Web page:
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I am using tornado.httpclient.AsyncHTTPClient.fetch to fetch domains from list. When I put domains to fetch with some big interval(500 for example) all works good, but when I decrease the inerval to 100, next exception occurs time to time:


Traceback (most recent call last):
  File "/home/crchemist/python-2.7.2/lib/python2.7/site-packages/tornado/simple_httpclient.py", line 289, in cleanup
    yield
  File "/home/crchemist/python-2.7.2/lib/python2.7/site-packages/tornado/stack_context.py", line 183, in wrapped
    callback(*args, **kwargs)
  File "/home/crchemist/python-2.7.2/lib/python2.7/site-packages/tornado/simple_httpclient.py", line 384, in _on_chunk_length
    self._on_chunk_data)
  File "/home/crchemist/python-2.7.2/lib/python2.7/site-packages/tornado/iostream.py", line 180, in read_bytes
    self._check_closed()
  File "/home/crchemist/python-2.7.2/lib/python2.7/site-packages/tornado/iostream.py", line 504, in _check_closed
    raise IOError("Stream is closed")
IOError: Stream is closed

What can be the reason of this behavior? Code looks like this:


def fetch_domain(domain):
    http_client = AsyncHTTPClient()
    request = HTTPRequest('http://' + domain,
       user_agent=CRAWLER_USER_AGENT)
    http_client.fetch(request, handle_domain)


class DomainFetcher(object):
    def __init__(self, domains_iterator):
        self.domains = domains_iterator

    def __call__(self):
        try:
            domain = next(self.domains)
        except StopIteration:
            domain_generator.stop()
            ioloop.IOLoop.instance().stop()
        else:
            fetch_domain(domain)

domain_generator = ioloop.PeriodicCallback(DomainFetcher(domains), 500)
domain_generator.start()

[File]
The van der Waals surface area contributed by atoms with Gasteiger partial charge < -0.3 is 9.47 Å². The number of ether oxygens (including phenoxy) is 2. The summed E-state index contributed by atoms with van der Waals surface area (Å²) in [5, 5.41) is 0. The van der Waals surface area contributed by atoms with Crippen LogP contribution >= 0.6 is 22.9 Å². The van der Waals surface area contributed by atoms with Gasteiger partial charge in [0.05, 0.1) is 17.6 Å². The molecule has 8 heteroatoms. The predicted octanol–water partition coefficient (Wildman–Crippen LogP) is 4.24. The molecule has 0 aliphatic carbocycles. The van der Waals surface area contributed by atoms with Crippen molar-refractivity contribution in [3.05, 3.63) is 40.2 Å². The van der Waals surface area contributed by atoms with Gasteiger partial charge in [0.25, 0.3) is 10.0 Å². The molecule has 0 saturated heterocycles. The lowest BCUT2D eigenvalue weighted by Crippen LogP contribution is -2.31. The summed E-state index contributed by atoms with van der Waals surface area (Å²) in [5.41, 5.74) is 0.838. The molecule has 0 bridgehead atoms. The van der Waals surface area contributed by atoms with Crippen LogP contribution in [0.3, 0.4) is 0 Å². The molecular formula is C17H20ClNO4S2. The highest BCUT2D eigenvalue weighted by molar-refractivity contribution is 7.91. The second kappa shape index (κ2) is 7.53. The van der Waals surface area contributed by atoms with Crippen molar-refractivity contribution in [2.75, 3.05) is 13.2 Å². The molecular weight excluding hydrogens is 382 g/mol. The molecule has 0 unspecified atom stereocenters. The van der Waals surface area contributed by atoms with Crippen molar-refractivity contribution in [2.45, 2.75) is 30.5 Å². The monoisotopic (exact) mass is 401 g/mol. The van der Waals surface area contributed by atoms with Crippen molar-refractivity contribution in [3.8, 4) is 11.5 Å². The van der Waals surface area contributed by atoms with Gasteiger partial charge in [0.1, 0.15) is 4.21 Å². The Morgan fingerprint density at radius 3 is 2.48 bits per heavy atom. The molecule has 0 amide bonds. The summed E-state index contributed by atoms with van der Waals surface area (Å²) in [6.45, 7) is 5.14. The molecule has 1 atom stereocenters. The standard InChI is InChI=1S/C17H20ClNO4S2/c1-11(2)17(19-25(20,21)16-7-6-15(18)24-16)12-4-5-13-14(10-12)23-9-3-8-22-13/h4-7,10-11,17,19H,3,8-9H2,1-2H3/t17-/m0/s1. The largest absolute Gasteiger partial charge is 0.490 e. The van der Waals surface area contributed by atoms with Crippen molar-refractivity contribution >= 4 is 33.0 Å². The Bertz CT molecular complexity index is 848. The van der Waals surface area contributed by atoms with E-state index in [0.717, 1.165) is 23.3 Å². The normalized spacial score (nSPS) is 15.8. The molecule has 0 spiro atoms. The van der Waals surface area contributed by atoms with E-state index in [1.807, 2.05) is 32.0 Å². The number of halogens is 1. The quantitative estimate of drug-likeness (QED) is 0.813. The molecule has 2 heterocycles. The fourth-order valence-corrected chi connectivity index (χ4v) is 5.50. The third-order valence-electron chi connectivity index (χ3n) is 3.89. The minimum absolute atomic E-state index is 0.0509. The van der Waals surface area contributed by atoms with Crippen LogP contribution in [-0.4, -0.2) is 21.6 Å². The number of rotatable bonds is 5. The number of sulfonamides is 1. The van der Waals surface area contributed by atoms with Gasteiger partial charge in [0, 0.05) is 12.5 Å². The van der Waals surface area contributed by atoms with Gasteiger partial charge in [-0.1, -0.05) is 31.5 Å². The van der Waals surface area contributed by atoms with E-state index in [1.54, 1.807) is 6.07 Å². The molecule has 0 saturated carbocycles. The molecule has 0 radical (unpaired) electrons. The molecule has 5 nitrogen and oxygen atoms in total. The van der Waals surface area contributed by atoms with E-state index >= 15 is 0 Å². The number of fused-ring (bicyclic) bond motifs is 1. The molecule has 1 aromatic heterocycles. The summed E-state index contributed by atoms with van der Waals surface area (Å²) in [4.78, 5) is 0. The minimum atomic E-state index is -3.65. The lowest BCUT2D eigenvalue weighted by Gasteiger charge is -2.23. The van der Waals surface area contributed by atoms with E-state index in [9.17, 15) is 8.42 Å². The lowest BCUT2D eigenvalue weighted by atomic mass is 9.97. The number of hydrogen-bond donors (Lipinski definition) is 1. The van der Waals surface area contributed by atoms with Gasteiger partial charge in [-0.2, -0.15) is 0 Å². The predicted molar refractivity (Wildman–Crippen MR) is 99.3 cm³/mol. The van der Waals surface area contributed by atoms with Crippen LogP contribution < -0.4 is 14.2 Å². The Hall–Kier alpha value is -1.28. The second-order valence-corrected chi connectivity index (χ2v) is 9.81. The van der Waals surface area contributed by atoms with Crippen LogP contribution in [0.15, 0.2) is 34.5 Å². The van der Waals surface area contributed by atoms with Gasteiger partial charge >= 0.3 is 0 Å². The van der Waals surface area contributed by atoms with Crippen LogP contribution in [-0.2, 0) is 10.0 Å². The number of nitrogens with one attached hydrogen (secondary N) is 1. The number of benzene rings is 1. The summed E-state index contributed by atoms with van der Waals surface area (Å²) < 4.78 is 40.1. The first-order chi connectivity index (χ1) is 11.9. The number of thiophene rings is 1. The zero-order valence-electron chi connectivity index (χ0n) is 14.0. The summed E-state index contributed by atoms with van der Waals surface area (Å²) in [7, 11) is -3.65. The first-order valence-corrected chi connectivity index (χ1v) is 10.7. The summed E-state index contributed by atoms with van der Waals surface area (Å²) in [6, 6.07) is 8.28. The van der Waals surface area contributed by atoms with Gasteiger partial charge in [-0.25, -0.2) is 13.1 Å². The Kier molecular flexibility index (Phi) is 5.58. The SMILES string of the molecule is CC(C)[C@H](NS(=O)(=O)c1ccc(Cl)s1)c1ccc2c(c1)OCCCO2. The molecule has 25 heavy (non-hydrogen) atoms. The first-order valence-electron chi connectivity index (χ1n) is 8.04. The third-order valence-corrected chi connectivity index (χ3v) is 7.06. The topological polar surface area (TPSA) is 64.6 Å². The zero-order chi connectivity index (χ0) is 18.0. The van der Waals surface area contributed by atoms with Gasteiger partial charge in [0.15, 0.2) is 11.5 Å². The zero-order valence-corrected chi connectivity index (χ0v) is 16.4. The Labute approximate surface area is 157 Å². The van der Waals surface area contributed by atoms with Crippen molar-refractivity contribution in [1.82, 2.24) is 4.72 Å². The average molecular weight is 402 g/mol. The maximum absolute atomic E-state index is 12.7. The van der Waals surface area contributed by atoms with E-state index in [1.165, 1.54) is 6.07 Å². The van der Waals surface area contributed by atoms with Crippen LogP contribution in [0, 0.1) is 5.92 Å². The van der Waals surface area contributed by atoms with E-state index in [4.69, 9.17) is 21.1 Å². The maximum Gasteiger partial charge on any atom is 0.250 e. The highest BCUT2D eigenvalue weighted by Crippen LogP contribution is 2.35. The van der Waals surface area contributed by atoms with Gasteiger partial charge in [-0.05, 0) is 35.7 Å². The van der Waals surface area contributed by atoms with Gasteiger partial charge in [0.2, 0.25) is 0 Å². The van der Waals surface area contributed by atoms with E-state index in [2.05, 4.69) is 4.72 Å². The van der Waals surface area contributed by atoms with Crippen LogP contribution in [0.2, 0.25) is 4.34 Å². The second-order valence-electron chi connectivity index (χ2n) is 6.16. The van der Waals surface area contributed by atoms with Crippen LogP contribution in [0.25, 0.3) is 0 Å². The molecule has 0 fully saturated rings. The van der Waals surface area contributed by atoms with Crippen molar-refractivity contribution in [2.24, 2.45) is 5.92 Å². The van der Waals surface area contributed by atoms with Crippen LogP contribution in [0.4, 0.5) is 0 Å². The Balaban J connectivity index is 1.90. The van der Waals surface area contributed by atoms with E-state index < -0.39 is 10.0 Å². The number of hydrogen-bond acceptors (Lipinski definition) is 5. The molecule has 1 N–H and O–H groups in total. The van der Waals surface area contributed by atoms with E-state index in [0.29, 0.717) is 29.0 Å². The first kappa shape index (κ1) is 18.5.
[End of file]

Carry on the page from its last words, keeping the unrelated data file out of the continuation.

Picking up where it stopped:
share|improve this question
up vote 2 down vote accepted
+300

note that tornado.ioloop.PeriodicCallback takes a cycle time in integer ms while the HTTPRequest object is configured with a connect_timeout and/or a request_timeout of float seconds (see doc).

"Users browsing the Internet feel that responses are "instant" when delays are less than 100 ms from click to response" (from wikipedia) See this ServerFault question for normal latency values.

IOError: Stream is closed is validly being raised to inform you that your connection timed out without completing, or more accurately, you called the callback manually on a pipe that wasn't open yet. This is good, since it is not abnormal for latency to be > 100ms; if you expect your fetches to complete reliably you should raise this value.

Once you've got your timeout set to something sane, consider wrapping your fetches in a try/except retry loop as this is a normal exception that you can expect to occur in production. Just be careful to set a retry limit!


Since you're using an async framework, why not let it handle the async callback itself instead of running said callback on a fixed interval? Epoll/kqueue are efficient and supported by this framework.

import ioloop

def handle_request(response):
    if response.error:
        print "Error:", response.error
    else:
        print response.body
    ioloop.IOLoop.instance().stop()

http_client = httpclient.AsyncHTTPClient()
http_client.fetch("http://www.google.com/", handle_request)
ioloop.IOLoop.instance().start()

^ Copied verbatim from the doc.

If you go this route, the only gotcha is to code your request queue so that you have a maximum open connections enforced. Otherwise you're likely to end up with a race condition when doing serious scraping.